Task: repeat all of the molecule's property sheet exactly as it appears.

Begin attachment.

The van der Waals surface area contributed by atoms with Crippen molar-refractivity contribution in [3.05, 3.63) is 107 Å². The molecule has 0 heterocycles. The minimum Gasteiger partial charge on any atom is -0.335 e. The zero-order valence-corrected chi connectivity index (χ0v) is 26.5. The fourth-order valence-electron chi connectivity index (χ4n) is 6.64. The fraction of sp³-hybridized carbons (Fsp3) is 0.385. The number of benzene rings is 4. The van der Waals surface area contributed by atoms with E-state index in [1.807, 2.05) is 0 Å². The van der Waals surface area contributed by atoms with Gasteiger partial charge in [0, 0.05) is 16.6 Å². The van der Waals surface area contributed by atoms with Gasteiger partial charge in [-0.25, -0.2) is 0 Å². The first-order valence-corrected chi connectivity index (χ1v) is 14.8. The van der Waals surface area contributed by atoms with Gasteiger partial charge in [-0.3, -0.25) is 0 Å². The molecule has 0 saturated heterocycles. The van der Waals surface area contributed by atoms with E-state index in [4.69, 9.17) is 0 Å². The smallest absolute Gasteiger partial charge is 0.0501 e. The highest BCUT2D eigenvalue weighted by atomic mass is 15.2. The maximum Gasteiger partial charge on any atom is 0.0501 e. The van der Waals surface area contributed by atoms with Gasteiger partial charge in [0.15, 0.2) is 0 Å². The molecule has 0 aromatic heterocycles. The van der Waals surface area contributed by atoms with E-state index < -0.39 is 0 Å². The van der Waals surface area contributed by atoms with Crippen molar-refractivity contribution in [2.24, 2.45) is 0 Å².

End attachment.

The van der Waals surface area contributed by atoms with Crippen molar-refractivity contribution in [3.05, 3.63) is 107 Å². The molecule has 0 heterocycles. The minimum Gasteiger partial charge on any atom is -0.335 e. The zero-order valence-corrected chi connectivity index (χ0v) is 26.5. The fourth-order valence-electron chi connectivity index (χ4n) is 6.64. The fraction of sp³-hybridized carbons (Fsp3) is 0.385. The number of benzene rings is 4. The van der Waals surface area contributed by atoms with E-state index in [1.807, 2.05) is 0 Å². The van der Waals surface area contributed by atoms with Gasteiger partial charge in [0, 0.05) is 16.6 Å². The van der Waals surface area contributed by atoms with Gasteiger partial charge in [-0.25, -0.2) is 0 Å². The first-order valence-corrected chi connectivity index (χ1v) is 14.8. The van der Waals surface area contributed by atoms with Gasteiger partial charge in [-0.3, -0.25) is 0 Å². The molecule has 0 saturated heterocycles. The van der Waals surface area contributed by atoms with E-state index in [4.69, 9.17) is 0 Å². The smallest absolute Gasteiger partial charge is 0.0501 e. The highest BCUT2D eigenvalue weighted by atomic mass is 15.2. The maximum Gasteiger partial charge on any atom is 0.0501 e. The van der Waals surface area contributed by atoms with Gasteiger partial charge in [0.15, 0.2) is 0 Å². The molecule has 0 aromatic heterocycles. The van der Waals surface area contributed by atoms with E-state index < -0.39 is 0 Å². The van der Waals surface area contributed by atoms with Crippen molar-refractivity contribution in [2.24, 2.45) is 0 Å².